Major Beskin gave him a hard look. “You’d find him a different proposition in an X-wing. Even off his guard, he noticed you. You almost lost the element of surprise.”
The shooter shrugged. “Antilles is the one who’s unconscious though, and on his way to Moff Raworth.”
“I’d better get back to the reception,” Major Beskin said brusquely. He turned and left, forcing himself to forget the kinship he’d felt for a fellow pilot; a man now destined for a Imperial Moff’s interrogation cells.
Moff Raworth arrived in the hangar as the whine of the shuttle’s engines died away. He walked briskly across the permacrete floor, a guard following a few paces behind. The Moff was an imposing figure, tall and broad-shouldered, with strong features. Powerful muscles had softened with time, his waist had thickened and the sharp lines of cheekbones and jaw had blurred with a light layer of fat. He moved easily enough though, and a keen intelligence shone in his narrow blue eyes.
Raworth sensed a sudden alertness among the techs and other staff working nearby. No doubt they were wondering why the Moff of Heppert Sector had come here to meet this particular shuttle. The answer was simply that Raworth was impatient to see his prize. On that shuttle was the result of months of careful planning; a tool that would enhance his position with Ysanne Isard.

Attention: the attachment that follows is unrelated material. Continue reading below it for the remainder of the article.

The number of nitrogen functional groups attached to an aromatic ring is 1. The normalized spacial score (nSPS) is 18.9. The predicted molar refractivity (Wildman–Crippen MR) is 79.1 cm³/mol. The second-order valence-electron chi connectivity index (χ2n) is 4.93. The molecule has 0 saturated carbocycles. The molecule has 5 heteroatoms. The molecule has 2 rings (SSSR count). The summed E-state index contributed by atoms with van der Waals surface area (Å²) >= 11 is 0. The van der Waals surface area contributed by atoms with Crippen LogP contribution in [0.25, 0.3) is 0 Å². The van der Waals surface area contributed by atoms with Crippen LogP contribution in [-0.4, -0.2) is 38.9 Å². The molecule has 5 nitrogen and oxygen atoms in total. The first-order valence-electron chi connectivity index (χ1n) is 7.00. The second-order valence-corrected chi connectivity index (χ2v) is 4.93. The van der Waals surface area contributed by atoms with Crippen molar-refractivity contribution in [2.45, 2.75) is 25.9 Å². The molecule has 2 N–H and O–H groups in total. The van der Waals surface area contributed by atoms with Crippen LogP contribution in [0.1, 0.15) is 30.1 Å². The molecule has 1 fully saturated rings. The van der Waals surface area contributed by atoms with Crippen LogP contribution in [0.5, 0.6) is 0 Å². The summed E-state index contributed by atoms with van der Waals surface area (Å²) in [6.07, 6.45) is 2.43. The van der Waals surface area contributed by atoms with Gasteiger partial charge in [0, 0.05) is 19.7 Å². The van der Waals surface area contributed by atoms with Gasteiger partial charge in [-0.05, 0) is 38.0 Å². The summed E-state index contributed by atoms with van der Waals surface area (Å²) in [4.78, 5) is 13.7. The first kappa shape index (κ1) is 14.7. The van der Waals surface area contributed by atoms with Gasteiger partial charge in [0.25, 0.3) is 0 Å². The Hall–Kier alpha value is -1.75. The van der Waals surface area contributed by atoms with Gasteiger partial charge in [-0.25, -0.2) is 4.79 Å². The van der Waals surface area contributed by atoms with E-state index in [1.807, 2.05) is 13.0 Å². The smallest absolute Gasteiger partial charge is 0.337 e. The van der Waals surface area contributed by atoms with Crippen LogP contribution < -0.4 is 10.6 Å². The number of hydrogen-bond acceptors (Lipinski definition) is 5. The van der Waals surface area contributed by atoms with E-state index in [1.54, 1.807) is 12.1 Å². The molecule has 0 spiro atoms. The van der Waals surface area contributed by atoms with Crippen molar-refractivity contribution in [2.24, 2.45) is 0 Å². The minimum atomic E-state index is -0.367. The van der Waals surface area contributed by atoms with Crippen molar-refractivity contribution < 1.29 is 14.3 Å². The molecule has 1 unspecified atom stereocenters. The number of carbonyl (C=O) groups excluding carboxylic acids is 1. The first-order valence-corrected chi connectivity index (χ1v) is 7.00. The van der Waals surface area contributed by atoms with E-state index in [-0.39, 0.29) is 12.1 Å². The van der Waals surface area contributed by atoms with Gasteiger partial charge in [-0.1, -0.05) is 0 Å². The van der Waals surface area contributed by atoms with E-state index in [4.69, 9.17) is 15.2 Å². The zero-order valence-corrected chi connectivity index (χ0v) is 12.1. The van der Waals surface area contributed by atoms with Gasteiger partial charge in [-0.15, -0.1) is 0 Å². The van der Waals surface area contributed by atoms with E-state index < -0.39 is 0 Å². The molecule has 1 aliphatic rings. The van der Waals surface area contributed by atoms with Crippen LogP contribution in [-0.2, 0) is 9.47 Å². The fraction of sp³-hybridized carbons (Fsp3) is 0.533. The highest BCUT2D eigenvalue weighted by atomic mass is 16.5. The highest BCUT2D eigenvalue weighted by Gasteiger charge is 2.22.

The shuttle’s ramp hissed open and an immaculately turned-out captain emerged. He descended the ramp and threw a pinpoint-sharp salute.
“At ease,” Raworth said. “Did you have any trouble during the flight ?”
“No, your Excellency. We followed your instructions to the byte.”
Moff Raworth looked away from him as two more soldiers emerged from the shuttle guiding a repulsorbed between them. He allowed himself to smile at the sight of the man on the bed. Restraints were fastened over the prisoner’s wrists, legs and chest, but they were hardly necessary. He lay quietly, his head tilted to one side, eyes closed. At the Moff’s signal, the soldiers stopped alongside him. Raworth studied the prisoner with curiosity.
“He’s smaller than I expected,” he remarked. Seems younger too. According to the records, he’s twenty-five, but he looks barely twenty. Not physically imposing, but he’s every bit as good-looking as his holos suggested. No wonder the Rebels chose you as their poster-boy, Commander Antilles.
Raworth took hold of Antilles’ chin and moved his head, rolling it towards himself. Antilles’ eyes opened slowly; brown eyes, hazed with drugs. He focussed momentarily on Raworth’s face, and the moff glimpsed the depth of character in Wedge Antilles. Then the brown eyes lost focus again and slid closed.
Moff Raworth released his hold and stepped back. He signalled for the soldiers to continue on their way. As he left the hangar, Raworth contemplated what he’d seen for that brief moment in Wedge Antilles’ eyes.
Breaking you, Antilles, may be quite a challenge. And all the sweeter when I succeed.